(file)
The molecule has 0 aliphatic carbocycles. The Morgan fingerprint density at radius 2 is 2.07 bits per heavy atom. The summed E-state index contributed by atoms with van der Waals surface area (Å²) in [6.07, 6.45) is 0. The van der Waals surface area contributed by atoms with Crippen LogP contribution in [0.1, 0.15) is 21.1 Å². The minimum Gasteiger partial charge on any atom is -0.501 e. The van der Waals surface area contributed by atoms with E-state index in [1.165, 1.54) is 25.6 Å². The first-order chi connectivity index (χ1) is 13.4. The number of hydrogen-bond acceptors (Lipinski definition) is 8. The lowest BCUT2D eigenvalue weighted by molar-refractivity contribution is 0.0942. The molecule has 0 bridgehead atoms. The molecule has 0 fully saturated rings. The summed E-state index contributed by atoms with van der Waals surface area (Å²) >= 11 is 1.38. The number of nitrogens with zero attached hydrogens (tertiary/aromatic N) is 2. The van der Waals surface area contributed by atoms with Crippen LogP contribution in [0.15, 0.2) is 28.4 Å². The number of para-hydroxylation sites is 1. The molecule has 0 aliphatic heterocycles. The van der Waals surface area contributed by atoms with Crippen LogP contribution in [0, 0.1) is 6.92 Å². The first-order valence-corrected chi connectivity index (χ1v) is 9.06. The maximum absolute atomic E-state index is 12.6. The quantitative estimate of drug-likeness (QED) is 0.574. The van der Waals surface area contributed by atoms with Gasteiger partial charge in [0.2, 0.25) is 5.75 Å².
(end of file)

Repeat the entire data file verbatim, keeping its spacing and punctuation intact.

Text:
The molecule has 0 aliphatic carbocycles. The Morgan fingerprint density at radius 2 is 2.07 bits per heavy atom. The summed E-state index contributed by atoms with van der Waals surface area (Å²) in [6.07, 6.45) is 0. The van der Waals surface area contributed by atoms with Crippen LogP contribution in [0.1, 0.15) is 21.1 Å². The minimum Gasteiger partial charge on any atom is -0.501 e. The van der Waals surface area contributed by atoms with E-state index in [1.165, 1.54) is 25.6 Å². The first-order chi connectivity index (χ1) is 13.4. The number of hydrogen-bond acceptors (Lipinski definition) is 8. The lowest BCUT2D eigenvalue weighted by molar-refractivity contribution is 0.0942. The molecule has 0 bridgehead atoms. The molecule has 0 fully saturated rings. The summed E-state index contributed by atoms with van der Waals surface area (Å²) >= 11 is 1.38. The number of nitrogens with zero attached hydrogens (tertiary/aromatic N) is 2. The van der Waals surface area contributed by atoms with Crippen LogP contribution in [0.15, 0.2) is 28.4 Å². The number of para-hydroxylation sites is 1. The molecule has 0 aliphatic heterocycles. The van der Waals surface area contributed by atoms with Crippen LogP contribution in [0, 0.1) is 6.92 Å². The first-order valence-corrected chi connectivity index (χ1v) is 9.06. The maximum absolute atomic E-state index is 12.6. The quantitative estimate of drug-likeness (QED) is 0.574. The van der Waals surface area contributed by atoms with Gasteiger partial charge in [0.2, 0.25) is 5.75 Å².